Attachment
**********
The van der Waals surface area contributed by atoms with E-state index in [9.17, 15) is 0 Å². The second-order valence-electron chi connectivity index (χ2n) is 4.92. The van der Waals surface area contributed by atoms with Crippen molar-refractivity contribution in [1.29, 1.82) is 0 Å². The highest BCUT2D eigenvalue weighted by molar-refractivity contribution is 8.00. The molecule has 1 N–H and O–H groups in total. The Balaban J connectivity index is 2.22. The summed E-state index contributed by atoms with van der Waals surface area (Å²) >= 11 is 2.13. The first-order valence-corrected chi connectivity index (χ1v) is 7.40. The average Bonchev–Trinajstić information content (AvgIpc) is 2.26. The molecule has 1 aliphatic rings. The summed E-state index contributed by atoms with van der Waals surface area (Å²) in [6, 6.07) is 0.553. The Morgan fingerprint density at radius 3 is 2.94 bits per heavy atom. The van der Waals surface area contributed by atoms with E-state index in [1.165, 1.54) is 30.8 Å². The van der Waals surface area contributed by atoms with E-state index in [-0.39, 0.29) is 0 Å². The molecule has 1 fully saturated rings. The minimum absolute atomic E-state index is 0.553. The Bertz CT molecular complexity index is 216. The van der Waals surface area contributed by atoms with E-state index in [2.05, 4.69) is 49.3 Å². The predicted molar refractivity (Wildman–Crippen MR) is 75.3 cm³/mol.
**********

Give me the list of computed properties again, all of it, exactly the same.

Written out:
The van der Waals surface area contributed by atoms with E-state index in [9.17, 15) is 0 Å². The second-order valence-electron chi connectivity index (χ2n) is 4.92. The van der Waals surface area contributed by atoms with Crippen molar-refractivity contribution in [1.29, 1.82) is 0 Å². The highest BCUT2D eigenvalue weighted by molar-refractivity contribution is 8.00. The molecule has 1 N–H and O–H groups in total. The Balaban J connectivity index is 2.22. The summed E-state index contributed by atoms with van der Waals surface area (Å²) >= 11 is 2.13. The first-order valence-corrected chi connectivity index (χ1v) is 7.40. The average Bonchev–Trinajstić information content (AvgIpc) is 2.26. The molecule has 1 aliphatic rings. The summed E-state index contributed by atoms with van der Waals surface area (Å²) in [6, 6.07) is 0.553. The Morgan fingerprint density at radius 3 is 2.94 bits per heavy atom. The van der Waals surface area contributed by atoms with E-state index in [1.165, 1.54) is 30.8 Å². The van der Waals surface area contributed by atoms with E-state index in [-0.39, 0.29) is 0 Å². The molecule has 1 fully saturated rings. The minimum absolute atomic E-state index is 0.553. The Bertz CT molecular complexity index is 216. The van der Waals surface area contributed by atoms with E-state index in [2.05, 4.69) is 49.3 Å². The predicted molar refractivity (Wildman–Crippen MR) is 75.3 cm³/mol.